This configuration of forces and influences means that attempts at regional organizational will always be challenged. The recent ordeals of the European Union — certainly the most successful and consequential attempt at regional organization — testify to the degree of difficulty.
Yom hints at the ambiguous role — alternating between control and abject failure — that the United States has played in the history of the Arab League and its recent decline. He mentions “the 2000s, when the region was under the definitive shadow of American hegemony and the rules of the game were clear.”
American interference inspired a desire for and a feeling of unity among Arab nations. But when conditions changed and the US showed signs of both decline and diminished interest in subduing the Arab world after George W. Bush inaugurated a heroic period of waging wars that seemed intended to justify Samuel Huntington’s “clash of civilizations,” opposition to the American Satan no longer enabled Arabs to feel united.
“As American hegemony has faded since then, due to a resurgent Iran, the Arab Spring, and increasingly Asia-oriented foreign policy in Washington, the League has not filled the regional void with a renewed sense of unity and purpose,” Yom says.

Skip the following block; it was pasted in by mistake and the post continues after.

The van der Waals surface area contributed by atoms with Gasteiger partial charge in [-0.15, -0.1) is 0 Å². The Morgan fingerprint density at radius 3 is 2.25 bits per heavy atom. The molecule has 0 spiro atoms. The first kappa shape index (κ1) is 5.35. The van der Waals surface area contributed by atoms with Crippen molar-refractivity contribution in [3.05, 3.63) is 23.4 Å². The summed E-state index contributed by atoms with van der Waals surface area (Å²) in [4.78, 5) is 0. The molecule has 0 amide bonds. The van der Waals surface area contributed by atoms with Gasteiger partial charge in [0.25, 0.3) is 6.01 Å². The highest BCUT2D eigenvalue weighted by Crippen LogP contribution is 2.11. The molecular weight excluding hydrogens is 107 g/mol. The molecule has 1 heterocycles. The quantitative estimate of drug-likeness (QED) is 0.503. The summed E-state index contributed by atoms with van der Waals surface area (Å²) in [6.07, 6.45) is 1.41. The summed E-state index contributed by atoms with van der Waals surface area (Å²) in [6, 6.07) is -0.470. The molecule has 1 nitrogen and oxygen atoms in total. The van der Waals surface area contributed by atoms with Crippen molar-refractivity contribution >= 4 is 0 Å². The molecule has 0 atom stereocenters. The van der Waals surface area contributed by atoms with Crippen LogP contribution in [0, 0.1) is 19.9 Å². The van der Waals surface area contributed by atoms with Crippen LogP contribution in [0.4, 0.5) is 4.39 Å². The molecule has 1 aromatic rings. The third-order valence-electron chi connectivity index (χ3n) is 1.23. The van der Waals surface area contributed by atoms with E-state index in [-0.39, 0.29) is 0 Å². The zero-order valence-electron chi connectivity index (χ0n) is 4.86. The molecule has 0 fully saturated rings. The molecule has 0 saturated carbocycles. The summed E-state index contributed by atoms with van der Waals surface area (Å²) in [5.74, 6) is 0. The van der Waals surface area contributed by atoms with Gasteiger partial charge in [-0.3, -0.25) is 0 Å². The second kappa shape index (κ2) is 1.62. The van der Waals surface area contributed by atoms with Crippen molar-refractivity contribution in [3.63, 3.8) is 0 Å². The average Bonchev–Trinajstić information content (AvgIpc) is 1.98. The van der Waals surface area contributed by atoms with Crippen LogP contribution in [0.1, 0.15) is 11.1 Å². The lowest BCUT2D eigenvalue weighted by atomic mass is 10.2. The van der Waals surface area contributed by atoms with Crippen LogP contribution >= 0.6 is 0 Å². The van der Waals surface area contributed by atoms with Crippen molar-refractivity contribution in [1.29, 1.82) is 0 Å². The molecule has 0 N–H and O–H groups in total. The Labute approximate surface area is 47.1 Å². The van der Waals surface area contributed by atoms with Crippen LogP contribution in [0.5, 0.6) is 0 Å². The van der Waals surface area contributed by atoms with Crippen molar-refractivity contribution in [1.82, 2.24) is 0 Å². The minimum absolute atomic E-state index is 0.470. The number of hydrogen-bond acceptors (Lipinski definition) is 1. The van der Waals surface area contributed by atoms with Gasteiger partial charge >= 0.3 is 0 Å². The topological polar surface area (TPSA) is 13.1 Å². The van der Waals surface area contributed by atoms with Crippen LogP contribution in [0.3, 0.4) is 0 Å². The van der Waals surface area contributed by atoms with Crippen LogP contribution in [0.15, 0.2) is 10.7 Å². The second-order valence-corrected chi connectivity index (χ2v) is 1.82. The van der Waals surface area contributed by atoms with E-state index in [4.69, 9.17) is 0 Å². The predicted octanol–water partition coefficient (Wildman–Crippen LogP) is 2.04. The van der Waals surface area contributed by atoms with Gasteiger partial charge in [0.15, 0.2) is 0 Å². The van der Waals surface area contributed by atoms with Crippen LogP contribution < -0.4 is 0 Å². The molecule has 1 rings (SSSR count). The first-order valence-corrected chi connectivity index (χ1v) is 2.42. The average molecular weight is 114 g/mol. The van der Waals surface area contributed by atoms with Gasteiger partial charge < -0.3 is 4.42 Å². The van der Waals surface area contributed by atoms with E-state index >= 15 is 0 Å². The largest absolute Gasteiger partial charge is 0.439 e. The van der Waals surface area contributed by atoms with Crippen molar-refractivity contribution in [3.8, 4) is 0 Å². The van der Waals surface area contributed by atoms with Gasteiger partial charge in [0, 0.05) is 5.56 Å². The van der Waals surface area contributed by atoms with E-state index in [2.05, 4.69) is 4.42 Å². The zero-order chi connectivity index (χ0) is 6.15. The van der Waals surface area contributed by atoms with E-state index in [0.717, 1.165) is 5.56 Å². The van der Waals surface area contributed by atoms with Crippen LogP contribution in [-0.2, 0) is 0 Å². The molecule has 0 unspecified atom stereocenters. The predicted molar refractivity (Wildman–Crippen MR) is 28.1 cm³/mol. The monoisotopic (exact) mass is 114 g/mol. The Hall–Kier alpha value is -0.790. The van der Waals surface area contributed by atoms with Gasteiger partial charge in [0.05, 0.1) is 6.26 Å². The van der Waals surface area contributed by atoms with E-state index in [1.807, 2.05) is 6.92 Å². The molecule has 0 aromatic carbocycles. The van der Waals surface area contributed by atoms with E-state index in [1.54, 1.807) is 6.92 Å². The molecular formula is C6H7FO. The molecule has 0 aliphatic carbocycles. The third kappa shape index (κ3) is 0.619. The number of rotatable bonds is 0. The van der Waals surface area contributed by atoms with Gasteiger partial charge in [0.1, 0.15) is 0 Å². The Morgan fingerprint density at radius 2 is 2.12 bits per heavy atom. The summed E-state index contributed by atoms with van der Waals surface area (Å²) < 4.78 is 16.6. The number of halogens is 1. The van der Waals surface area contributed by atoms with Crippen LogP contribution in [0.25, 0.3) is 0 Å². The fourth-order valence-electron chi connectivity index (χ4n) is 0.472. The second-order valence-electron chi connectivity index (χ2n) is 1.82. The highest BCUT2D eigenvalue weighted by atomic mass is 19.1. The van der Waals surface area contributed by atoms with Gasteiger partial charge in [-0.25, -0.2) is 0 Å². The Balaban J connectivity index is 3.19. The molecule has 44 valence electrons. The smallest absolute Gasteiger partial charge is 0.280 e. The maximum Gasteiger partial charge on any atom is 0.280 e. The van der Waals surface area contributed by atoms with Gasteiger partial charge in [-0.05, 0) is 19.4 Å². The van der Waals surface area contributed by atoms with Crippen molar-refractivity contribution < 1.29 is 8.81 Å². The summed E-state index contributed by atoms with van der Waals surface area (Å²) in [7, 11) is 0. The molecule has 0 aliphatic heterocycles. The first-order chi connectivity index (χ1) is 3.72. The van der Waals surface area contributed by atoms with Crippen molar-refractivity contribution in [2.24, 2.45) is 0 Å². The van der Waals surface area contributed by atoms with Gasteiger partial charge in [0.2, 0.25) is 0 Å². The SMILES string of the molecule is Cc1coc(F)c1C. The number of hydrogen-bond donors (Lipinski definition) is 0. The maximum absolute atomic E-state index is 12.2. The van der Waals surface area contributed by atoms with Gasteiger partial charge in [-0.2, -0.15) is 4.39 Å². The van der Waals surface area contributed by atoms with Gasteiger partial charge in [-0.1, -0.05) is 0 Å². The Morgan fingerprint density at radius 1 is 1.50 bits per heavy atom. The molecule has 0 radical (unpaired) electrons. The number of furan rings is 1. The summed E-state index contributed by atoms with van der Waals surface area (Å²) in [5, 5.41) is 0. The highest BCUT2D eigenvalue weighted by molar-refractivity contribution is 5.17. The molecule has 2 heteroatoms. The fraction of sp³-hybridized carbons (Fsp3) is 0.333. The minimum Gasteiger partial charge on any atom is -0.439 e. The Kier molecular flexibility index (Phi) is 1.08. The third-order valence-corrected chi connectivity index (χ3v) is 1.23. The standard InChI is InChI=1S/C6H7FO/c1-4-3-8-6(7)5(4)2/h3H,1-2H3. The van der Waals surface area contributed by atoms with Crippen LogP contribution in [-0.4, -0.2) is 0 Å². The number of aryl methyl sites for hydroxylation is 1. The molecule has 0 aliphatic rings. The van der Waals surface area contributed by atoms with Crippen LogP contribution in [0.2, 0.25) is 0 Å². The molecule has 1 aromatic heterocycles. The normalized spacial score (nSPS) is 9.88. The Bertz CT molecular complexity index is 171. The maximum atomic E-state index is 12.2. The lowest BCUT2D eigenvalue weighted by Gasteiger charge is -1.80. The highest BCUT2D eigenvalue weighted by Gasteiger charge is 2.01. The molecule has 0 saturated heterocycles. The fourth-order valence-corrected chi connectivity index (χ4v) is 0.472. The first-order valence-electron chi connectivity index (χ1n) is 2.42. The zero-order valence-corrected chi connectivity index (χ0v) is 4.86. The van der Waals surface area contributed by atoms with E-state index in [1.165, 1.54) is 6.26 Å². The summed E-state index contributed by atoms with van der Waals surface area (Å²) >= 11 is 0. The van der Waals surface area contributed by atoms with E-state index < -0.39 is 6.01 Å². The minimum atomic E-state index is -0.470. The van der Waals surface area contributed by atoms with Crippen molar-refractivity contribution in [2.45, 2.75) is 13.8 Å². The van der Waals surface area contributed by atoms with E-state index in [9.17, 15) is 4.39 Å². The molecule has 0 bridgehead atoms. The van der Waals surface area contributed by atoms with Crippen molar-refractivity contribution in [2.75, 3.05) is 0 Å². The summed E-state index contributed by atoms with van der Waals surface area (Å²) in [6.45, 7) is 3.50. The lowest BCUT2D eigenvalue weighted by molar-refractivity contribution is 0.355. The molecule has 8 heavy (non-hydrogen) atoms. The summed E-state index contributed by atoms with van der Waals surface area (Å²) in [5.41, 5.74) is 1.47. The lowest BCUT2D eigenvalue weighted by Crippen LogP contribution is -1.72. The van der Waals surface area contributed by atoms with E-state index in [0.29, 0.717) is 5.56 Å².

When asked to explain why the Arab League still exists even after failing to achieve any of its initial promises, Yom offers us a final insight on the underlying meaning of the driving force behind international organizations. He cites “a romantic notion among Arab intellectuals and elites that regional unity is attainable, that Arabness can still be a force for change.”
This is a cultural phenomenon whose force we shouldn’t underestimate in an age of purely pragmatic and opportunistic reasoning. Romantic notions may not influence short-term political and geopolitical change, but they can influence long-term change. Whether we are speaking of the European Union, the Arab League or the African Union, a certain romantic belief or hope plays a role in their evolution.
As we look at ongoing changes in Europe, the Arab world, Africa and South Asia, we should bear this in mind. It may not help us forecast how power in each region will be organized in 10 years’ time, but it will help us to understand historical shifts that take place over a much longer period. And that is something politicians with a concern for the perception of their role in history would be wise to pay attention to.
*[In the age of Oscar Wilde and Mark Twain, another American wit, the journalist Ambrose Bierce, produced a series of satirical definitions of commonly used terms, throwing light on their hidden meanings in real discourse. Bierce eventually collected and published them as a book, The Devil’s Dictionary, in 1911. We have shamelessly appropriated his title in the interest of continuing his wholesome pedagogical effort to enlighten generations of readers of the news.]
The views expressed in this article are the author’s own and do not necessarily reflect Fair Observer’s editorial policy.